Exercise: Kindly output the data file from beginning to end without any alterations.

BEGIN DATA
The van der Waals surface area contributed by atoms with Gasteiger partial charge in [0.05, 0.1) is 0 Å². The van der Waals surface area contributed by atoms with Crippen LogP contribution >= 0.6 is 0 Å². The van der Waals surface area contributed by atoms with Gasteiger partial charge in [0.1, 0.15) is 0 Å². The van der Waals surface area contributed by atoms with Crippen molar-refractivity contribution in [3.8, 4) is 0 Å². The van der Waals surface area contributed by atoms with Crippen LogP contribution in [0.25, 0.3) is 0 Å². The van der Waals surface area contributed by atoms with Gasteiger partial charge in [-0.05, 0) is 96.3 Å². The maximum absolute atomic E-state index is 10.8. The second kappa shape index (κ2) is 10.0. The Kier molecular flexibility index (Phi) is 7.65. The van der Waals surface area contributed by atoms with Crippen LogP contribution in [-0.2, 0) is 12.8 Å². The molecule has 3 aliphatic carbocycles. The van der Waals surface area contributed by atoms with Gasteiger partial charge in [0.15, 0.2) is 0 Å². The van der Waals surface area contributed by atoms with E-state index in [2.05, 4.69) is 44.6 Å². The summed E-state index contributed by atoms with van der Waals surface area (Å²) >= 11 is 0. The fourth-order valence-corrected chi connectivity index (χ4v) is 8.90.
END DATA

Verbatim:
The van der Waals surface area contributed by atoms with Gasteiger partial charge in [0.05, 0.1) is 0 Å². The van der Waals surface area contributed by atoms with Crippen LogP contribution >= 0.6 is 0 Å². The van der Waals surface area contributed by atoms with Gasteiger partial charge in [0.1, 0.15) is 0 Å². The van der Waals surface area contributed by atoms with Crippen molar-refractivity contribution in [3.8, 4) is 0 Å². The van der Waals surface area contributed by atoms with Crippen LogP contribution in [0.25, 0.3) is 0 Å². The van der Waals surface area contributed by atoms with Gasteiger partial charge in [-0.05, 0) is 96.3 Å². The maximum absolute atomic E-state index is 10.8. The second kappa shape index (κ2) is 10.0. The Kier molecular flexibility index (Phi) is 7.65. The van der Waals surface area contributed by atoms with Crippen LogP contribution in [-0.2, 0) is 12.8 Å². The molecule has 3 aliphatic carbocycles. The van der Waals surface area contributed by atoms with Gasteiger partial charge in [0.15, 0.2) is 0 Å². The van der Waals surface area contributed by atoms with E-state index in [2.05, 4.69) is 44.6 Å². The summed E-state index contributed by atoms with van der Waals surface area (Å²) >= 11 is 0. The fourth-order valence-corrected chi connectivity index (χ4v) is 8.90.